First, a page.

Posts Tagged ‘Davis’

FreeBSD Throws the Clang/LLVM Switch: Future Releases Use LLVM

November 7th, 2012 11:33 admin View Comments


An anonymous reader writes “Brooks Davis has announced that the FreeBSD Project has now officially switched to Clang/LLVM as C/C++ compiler. This follows several years of preparation, feeding back improvements to the Clang and LLVM source code bases, and nightly builds of FreeBSD using LLVM over two years. Future snapshots and all major FreeBSD releases will ship compiled with LLVM by default!”

Source: FreeBSD Throws the Clang/LLVM Switch: Future Releases Use LLVM

Using Winemaking Waste For Making Fuel

October 24th, 2012 10:09 admin View Comments


Tator Tot writes “Grape pomace, the mashed up skins and stems left over from making wine and grape juice, could serve as a good starting point for ethanol production, according to a new study (from the Journal of Agriculture and Food Chemistry). Due to growing interest in biofuels, researchers have started looking for cheap and environmentally sustainable ways to produce such fuels, especially ethanol. Biological engineer Jean VanderGheynst at the University of California, Davis, turned to grape pomace, because winemakers in California alone produce over 100,000 tons of the fruit scraps each year, with much of it going to waste.”

Source: Using Winemaking Waste For Making Fuel

They Work Long Hours, But What About Results?

October 7th, 2012 10:27 admin View Comments


theodp writes “HBS lecturer Robert C. Pozen says it’s high time for management to stop emphasizing hours over results. By viewing those employees who come in over the weekend or stay late in the evening as more ‘committed’ and ‘dedicated’ to their work, as a UC Davis study showed, managers create a perverse incentive to not be efficient and get work done during normal business hours. ‘It’s an unfortunate reality that efficiency often goes unrewarded in the workplace,’ writes Pozen. ‘Focusing on results rather than hours will help you accomplish more at work and leave more time for the rest of your life.’”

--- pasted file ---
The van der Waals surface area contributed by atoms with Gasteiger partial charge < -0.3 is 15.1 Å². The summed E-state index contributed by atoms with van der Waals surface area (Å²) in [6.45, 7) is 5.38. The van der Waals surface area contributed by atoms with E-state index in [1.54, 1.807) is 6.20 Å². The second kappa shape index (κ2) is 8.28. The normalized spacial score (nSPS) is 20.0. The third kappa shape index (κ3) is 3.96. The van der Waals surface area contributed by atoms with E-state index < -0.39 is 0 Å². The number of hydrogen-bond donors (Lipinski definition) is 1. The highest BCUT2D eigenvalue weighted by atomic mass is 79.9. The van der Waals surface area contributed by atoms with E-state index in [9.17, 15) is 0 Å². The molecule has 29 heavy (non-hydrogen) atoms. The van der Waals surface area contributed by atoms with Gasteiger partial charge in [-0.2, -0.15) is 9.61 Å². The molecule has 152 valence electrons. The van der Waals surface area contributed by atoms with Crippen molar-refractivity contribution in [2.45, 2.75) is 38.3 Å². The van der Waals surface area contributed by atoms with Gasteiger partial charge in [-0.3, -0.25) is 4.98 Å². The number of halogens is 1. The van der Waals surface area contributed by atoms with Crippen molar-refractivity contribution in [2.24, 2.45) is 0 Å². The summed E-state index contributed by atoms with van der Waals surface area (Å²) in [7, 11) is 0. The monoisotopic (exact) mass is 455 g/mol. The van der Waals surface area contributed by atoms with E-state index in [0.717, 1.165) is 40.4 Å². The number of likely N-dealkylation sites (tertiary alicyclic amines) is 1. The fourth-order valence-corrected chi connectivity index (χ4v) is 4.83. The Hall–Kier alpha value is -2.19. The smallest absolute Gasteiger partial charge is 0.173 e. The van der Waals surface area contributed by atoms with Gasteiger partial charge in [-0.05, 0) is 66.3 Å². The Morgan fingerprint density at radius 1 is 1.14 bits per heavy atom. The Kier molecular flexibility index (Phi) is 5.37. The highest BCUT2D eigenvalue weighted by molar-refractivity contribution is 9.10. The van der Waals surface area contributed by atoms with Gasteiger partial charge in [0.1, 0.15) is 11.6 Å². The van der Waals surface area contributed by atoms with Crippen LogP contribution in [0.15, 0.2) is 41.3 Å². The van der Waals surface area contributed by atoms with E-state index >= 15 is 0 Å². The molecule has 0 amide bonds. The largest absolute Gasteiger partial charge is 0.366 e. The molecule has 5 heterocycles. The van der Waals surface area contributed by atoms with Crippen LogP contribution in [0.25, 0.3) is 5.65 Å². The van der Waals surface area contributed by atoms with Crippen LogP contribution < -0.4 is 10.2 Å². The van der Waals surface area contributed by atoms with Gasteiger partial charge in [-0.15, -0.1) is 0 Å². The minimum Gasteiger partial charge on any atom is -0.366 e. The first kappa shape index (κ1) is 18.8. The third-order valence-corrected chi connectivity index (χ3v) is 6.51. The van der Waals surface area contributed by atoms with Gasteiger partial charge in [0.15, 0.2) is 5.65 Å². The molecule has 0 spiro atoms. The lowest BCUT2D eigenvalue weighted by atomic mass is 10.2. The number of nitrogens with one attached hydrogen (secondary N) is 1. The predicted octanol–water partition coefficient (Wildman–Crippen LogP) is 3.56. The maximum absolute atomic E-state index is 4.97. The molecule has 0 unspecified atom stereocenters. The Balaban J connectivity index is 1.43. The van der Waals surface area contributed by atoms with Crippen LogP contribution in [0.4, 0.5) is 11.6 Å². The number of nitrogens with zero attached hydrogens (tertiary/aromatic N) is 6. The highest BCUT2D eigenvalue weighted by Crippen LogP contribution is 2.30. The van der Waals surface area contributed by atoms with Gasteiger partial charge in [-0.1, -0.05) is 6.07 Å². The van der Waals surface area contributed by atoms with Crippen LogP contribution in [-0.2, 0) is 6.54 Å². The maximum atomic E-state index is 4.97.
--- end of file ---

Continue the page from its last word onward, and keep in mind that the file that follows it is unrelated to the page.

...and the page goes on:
Source: They Work Long Hours, But What About Results?

Do We Need a Longer School Year?

September 3rd, 2012 09:58 admin View Comments


Hugh Pickens writes writes “Jennifer Davis writes that while summer holds a special place in our hearts: lazy afternoons, camping at the lake, warm evenings gazing at the moon, languid summers can be educationally detrimental, with most youth losing about two months of grade-level equivalency in math computational skills over the summer and students from low-income families falling even further behind. A consensus is building that the traditional nine-month school year might be a relic of the 20th century that has no place in an increasingly competitive global work force and an analysis of charter schools in New York reveals that students are most likely to outperform peers if they attend schools that are open at least 10 days more than the conventional year. What of the idea that summer should be a time of respite from the stresses of school? There are two wrong notions wrapped up in this perspective. The first is that somehow summer is automatically a magical time for children but as one fifth-grader, happy to be back at school in August, declared, ‘Sometimes summer is really boring. We just sit there and watch TV.’ The second mis-perception is that school is automatically bereft of the excitement and joy of learning. On the contrary, as the National Center on Time and Learning describes in its studies of schools that operate with significantly more time, educators use the longer days and years to enhance the content and methods of the classroom. ‘We should expect our schools to furnish today’s students with the education they will need to excel in our global society,’ says Davis. ‘But we must also be willing to provide schools the tools they need to ensure this outcome, including the flexibility to turn the lazy days of summer into the season of learning.’”

Source: Do We Need a Longer School Year?

Widely Used Antibacterial Chemical May Impair Muscle Function

August 15th, 2012 08:17 admin View Comments


New submitter daleallan writes “Triclosan, which is widely used in consumer handsoaps, toothpaste, clothes, carpets and trash bags, impairs muscle function in animal studies, say researchers at UC Davis (abstract). It slows swimming in fish and reduces muscle strength in mice. It may even impair the ability of heart muscle cells to contract. The chemical is in everyone’s home and pervasive in the environment, the lead researcher says. One million pounds of Triclosan is produced in the U.S. annually and it’s found in waterways, fish, dolphins, human urine, blood and breast milk. The researchers say their findings ‘Call for a dramatic reduction in use.’ It’s in my Colgate Total toothpaste, and in fact, preventing gingivitis is the only use that may be worthwhile, although this makes me think twice about continuing to brush with it.” This isn’t the first time Triclosan has been in the news over safety concerns.

Source: Widely Used Antibacterial Chemical May Impair Muscle Function

How Big Data Became So Big

August 12th, 2012 08:19 admin View Comments